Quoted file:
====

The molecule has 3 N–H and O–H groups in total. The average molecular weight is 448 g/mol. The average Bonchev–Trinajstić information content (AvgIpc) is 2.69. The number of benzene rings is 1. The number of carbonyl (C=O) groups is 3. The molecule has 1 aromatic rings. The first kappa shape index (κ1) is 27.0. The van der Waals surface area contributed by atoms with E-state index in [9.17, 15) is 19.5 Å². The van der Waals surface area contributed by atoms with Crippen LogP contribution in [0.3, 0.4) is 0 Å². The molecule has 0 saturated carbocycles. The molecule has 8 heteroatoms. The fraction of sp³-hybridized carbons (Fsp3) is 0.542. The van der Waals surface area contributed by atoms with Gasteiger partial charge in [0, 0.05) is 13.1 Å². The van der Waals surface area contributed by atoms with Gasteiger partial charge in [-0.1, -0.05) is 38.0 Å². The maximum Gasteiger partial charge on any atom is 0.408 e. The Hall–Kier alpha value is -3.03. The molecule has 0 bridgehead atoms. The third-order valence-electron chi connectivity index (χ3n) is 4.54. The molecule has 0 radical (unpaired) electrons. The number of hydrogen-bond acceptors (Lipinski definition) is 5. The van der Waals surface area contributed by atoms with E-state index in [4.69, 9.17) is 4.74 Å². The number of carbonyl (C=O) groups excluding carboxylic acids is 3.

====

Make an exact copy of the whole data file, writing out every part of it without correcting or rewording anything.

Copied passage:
The molecule has 3 N–H and O–H groups in total. The average molecular weight is 448 g/mol. The average Bonchev–Trinajstić information content (AvgIpc) is 2.69. The number of benzene rings is 1. The number of carbonyl (C=O) groups is 3. The molecule has 1 aromatic rings. The first kappa shape index (κ1) is 27.0. The van der Waals surface area contributed by atoms with E-state index in [9.17, 15) is 19.5 Å². The van der Waals surface area contributed by atoms with Crippen LogP contribution in [0.3, 0.4) is 0 Å². The molecule has 0 saturated carbocycles. The molecule has 8 heteroatoms. The fraction of sp³-hybridized carbons (Fsp3) is 0.542. The van der Waals surface area contributed by atoms with Gasteiger partial charge in [0, 0.05) is 13.1 Å². The van der Waals surface area contributed by atoms with Gasteiger partial charge in [-0.1, -0.05) is 38.0 Å². The maximum Gasteiger partial charge on any atom is 0.408 e. The Hall–Kier alpha value is -3.03. The molecule has 0 bridgehead atoms. The third-order valence-electron chi connectivity index (χ3n) is 4.54. The molecule has 0 radical (unpaired) electrons. The number of hydrogen-bond acceptors (Lipinski definition) is 5. The van der Waals surface area contributed by atoms with E-state index in [4.69, 9.17) is 4.74 Å². The number of carbonyl (C=O) groups excluding carboxylic acids is 3.